Next: , Up: Grammar Outline   [Contents][Index]


3.1.1 The prologue

The Prologue section contains macro definitions and declarations of functions and variables that are used in the actions in the grammar rules. These are copied to the beginning of the parser implementation file so that they precede the definition of yyparse. You can use ‘#include’ to get the declarations from a header file. If you don’t need any C declarations, you may omit the ‘%{’ and ‘%}’ delimiters that bracket this section.

The Prologue section is terminated by the first occurrence of ‘%}’ that is outside a comment, a string literal, or a character constant.

You may have more than one Prologue section, intermixed with the Bison declarations. This allows you to have C and Bison declarations that refer to each other. For example, the %union declaration may use types defined in a header file, and you may wish to prototype functions that take arguments of type YYSTYPE. This can be done with two Prologue blocks, one before and one after the %union declaration.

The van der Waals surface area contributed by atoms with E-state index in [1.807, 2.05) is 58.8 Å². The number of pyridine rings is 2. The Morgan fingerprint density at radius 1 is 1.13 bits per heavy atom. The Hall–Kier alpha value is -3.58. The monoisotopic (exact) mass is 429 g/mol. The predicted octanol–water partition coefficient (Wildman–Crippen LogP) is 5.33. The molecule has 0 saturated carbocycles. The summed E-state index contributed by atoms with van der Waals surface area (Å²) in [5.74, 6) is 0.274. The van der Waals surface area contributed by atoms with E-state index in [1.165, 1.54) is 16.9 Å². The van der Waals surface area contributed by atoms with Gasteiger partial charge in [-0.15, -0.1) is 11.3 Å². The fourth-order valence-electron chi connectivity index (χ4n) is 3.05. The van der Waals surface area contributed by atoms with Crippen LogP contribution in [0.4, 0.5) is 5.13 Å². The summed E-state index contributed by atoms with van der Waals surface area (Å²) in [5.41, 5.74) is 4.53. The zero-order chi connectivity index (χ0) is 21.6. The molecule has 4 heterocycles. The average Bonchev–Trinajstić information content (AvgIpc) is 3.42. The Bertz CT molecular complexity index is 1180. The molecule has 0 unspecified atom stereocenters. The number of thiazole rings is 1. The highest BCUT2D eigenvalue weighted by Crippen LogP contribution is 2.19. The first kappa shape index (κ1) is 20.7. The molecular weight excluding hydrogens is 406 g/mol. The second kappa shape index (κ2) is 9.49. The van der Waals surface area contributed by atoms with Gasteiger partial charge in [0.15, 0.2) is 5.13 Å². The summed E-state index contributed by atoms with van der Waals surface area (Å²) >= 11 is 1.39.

%{
  #define _GNU_SOURCE
  #include <stdio.h>
  #include "ptypes.h"
%}
%union {
  long int n;
  tree t;  /* tree is defined in ptypes.h. */
}
%{
  static void print_token_value (FILE *, int, YYSTYPE);
  #define YYPRINT(F, N, L) print_token_value (F, N, L)
%}

When in doubt, it is usually safer to put prologue code before all Bison declarations, rather than after. For example, any definitions of feature test macros like _GNU_SOURCE or _POSIX_C_SOURCE should appear before all Bison declarations, as feature test macros can affect the behavior of Bison-generated #include directives.


Next: , Up: Grammar Outline   [Contents][Index]